File Name: french pronunciation rules and practice .zip
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Perhaps you really want your students to avoid those common mistakes French learners make. Or maybe you feel that working on their pronunciation would benefit your most self-conscious students and help them come out of their shells. Download: This blog post is available as a convenient and portable PDF that you can take anywhere.
Click here to get a copy. The game is simple. Ahead of time, create two stacks of cards, one featuring sounds and another with actual words fully written out. For the sound pile, write down sounds the way that you teach them in regular settings. Use a magnet board and place the sound cards all over it.
Then, divide students into two teams, forming lines, place the word cards in a box between them. One student from each group will randomly pick a word card and rush to the board to match it with its sound. If the match is correct, they can rush back to their team and let the next student continue. The game is over when no more word cards are left.
The team who has identified the most matches correctly wins! This is a fun game based on listening and mimicking. It uses accent because unusual accent sounds captivate students easily. To get started, find French accent recordings online. The AccentsdeFrance website features an extensive collection of taped accents from various French regions available for free download.
As a bonus, the site also conveniently lists idiomatic expressions and words that are used in a given region to give your lessons more substance and color. Play the recording once so everyone can hear the accent, then ask a random student to repeat it. Let the rest of the class judge if the sounds are similar, and give your final verdict on which sounds are correct and the ones that were most difficult.
Then, let everyone repeat it and proceed to another accent until every student has participated. FluentU takes real-world videos—like music videos, movie trailers, news and inspiring talks—and turns them into personalized language learning lessons. To play the game, start by selecting French movie clips, preferably with dubbing for younger or beginner students and without for your most advanced learners. Ask students to focus on enunciation and not to rush through their dialogue.
Make it no more than two minutes per recording so students can alternate playing specific parts. Check out this collection of exciting French movies to find the perfect movie clips for this activity.
Then, let students take the stage! Then, mute the sound and let them act the part in front of the class! Then ask students to pick their favorite performance and reward the winners with a small gift, such as delicious French cookies or a French magazine! The game is a lot of fun. Students work in teams of three or four and pick a song they all enjoy. Then, let the rest of the class work together to re-write the lyrics in French and to practice it.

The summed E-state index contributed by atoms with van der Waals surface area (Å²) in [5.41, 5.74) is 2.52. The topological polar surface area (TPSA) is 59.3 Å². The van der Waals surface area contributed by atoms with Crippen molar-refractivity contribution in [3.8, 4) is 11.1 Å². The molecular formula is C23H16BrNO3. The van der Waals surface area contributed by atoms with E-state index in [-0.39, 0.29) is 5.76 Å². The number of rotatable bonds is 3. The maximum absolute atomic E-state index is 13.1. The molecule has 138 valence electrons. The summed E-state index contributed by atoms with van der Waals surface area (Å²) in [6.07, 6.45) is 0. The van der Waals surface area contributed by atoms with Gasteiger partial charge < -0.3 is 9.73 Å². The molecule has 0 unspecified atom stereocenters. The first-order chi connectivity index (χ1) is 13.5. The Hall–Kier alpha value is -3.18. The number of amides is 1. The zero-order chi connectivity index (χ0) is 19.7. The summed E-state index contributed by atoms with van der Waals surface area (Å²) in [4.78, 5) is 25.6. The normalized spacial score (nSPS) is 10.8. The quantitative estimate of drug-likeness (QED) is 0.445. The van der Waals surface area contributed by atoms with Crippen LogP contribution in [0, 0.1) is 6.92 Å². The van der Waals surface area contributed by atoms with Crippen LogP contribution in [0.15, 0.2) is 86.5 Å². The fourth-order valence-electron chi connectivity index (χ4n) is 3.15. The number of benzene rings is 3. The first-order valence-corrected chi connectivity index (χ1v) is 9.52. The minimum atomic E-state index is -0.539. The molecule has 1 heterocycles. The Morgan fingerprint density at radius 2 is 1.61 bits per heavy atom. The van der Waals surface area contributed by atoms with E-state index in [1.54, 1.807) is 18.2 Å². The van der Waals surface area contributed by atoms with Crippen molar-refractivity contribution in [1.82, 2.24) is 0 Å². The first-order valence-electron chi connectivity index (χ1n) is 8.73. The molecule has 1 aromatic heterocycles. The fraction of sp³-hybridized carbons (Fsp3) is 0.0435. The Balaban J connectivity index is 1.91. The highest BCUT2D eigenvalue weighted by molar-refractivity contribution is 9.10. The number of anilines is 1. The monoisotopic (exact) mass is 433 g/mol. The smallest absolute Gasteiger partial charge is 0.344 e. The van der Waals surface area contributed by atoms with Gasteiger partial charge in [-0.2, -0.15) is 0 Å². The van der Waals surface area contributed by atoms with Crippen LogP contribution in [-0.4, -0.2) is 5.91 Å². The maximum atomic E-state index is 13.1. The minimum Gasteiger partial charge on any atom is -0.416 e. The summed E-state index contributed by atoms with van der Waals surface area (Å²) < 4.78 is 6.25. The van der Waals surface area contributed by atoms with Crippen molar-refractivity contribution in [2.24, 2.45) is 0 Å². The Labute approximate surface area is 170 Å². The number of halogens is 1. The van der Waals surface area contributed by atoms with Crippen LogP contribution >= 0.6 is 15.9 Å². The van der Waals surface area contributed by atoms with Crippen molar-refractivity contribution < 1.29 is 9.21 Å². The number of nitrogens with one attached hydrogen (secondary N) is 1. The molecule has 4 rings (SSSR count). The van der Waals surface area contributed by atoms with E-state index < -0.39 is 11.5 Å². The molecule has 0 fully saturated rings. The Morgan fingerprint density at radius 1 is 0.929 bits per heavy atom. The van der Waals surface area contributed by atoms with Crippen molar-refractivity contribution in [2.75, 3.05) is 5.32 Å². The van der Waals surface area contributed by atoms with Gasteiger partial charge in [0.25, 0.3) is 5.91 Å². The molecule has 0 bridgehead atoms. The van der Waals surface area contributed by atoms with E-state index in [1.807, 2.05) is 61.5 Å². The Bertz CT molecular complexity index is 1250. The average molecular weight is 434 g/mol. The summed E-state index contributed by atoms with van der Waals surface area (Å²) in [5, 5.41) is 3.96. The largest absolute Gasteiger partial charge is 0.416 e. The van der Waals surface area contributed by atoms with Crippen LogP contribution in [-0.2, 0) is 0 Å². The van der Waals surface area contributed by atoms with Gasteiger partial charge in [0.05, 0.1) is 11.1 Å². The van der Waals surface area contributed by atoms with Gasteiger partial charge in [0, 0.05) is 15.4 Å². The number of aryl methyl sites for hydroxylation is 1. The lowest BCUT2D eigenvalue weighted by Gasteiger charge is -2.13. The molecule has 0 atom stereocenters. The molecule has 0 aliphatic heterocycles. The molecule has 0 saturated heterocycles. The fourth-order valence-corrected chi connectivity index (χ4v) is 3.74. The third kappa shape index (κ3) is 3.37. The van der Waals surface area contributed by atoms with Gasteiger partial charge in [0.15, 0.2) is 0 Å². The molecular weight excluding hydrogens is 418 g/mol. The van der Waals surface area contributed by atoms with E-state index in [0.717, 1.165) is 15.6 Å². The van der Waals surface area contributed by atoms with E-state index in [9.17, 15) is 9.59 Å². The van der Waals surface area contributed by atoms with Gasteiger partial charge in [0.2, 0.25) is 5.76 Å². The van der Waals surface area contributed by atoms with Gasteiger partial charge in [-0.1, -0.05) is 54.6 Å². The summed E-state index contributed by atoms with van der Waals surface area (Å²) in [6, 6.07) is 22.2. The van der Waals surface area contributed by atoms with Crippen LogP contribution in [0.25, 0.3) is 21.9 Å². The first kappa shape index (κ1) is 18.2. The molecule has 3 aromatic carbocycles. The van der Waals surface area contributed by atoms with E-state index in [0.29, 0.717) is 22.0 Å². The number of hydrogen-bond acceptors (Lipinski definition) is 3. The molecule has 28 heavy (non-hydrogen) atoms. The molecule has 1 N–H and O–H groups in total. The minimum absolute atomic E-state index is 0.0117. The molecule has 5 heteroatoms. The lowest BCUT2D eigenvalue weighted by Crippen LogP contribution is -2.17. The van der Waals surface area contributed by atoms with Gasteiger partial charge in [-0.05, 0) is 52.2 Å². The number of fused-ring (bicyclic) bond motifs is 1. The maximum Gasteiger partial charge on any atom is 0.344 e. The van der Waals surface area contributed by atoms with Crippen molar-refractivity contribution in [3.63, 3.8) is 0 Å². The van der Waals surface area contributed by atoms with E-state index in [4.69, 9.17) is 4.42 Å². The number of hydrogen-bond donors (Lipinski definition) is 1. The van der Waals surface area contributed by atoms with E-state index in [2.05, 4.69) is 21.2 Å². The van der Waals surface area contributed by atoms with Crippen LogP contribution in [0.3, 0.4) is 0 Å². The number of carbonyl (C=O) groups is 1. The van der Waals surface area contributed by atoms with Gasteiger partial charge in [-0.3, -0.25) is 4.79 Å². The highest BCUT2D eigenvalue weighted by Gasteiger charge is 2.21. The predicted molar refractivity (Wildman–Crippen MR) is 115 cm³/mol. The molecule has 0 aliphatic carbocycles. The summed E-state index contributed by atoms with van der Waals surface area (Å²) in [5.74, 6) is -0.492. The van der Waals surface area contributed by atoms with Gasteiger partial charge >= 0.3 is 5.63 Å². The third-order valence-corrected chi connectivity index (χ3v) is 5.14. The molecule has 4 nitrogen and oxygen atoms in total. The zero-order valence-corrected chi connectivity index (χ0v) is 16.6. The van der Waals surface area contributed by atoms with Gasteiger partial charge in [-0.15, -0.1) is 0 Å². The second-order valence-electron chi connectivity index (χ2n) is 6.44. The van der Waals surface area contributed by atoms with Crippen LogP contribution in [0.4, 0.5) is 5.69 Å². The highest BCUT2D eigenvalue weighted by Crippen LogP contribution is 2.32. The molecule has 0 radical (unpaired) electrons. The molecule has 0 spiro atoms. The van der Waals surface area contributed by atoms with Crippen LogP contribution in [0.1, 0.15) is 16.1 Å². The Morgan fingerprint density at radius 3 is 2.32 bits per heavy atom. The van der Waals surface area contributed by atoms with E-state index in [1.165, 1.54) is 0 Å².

That means, yes, singing! In another session, each group will sing their song out loud and teach it to the class. Students then vote for their favorite. The point of the game is simple: to say difficult sentences faster and faster, without error. Write them down on small pieces of paper and place them in a box. To start, gather your students in a large circle and ask for a volunteer.
That student will randomly pick one piece of paper from the box and read his sentence out loud as fast as he can. The student next to him clockwise will now have to say the sentence, and so on, until every student has said it or until one student stumbles. This student will receive a penalty, chosen by other students, and will be the first one to pick the next piece of paper to start the next round!
This activity uses absolutely no speaking to focus on enunciation and the discovery of sounds. This forces students to be more focused on the sounds and movements of the whole mouth during conversations. Ahead of time, write down short questions and sentences on pieces of paper. Pair students together. One student will take a question and mimic it with his mouth, but not actually say it out loud. The other student needs to repeat it out loud as well as answer the question.
If the student guesses right the first time, his team gets 10 points. The rest of the points are awarded as follow: 5 points if he gets it right the 2nd time, 2 points on the 3rd attempt and 1 point on the 4th attempt. However, the pair must not proceed to another question until the other student has guessed correctly. The team with the most points in 15 minutes wins. This challenging mirroring exercise helps your students gain awareness of their own pronunciation mistakes while allowing them to express themselves.
Ask students to first choose a trusted friend as their partner for this exercise—this will allow shy students to be more comfortable with the feedback they receive. If you liked this post, something tells me that you'll love FluentU, the best way to teach French with real-world videos. Bring French immersion to your classroom! Get regular language learning tips, resources and updates, starting with the "Complete Guide to Foreign Language Immersion" e-book.
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Usually, in French, a consonant at the end of a word is not pronounced. There are many exceptions like the word jour, but there is no rule. To find out if you.
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Most French pronunciation guides are really only about pronunciation rules for the language. They tend to fall short of teaching you how to actually hear and pronounce said sounds. Here at The Mimic Method, our mission is to help bridge the cross-cultural gap between people and inspire real human connection. We do this by teach unique pronunciation method through mimicry.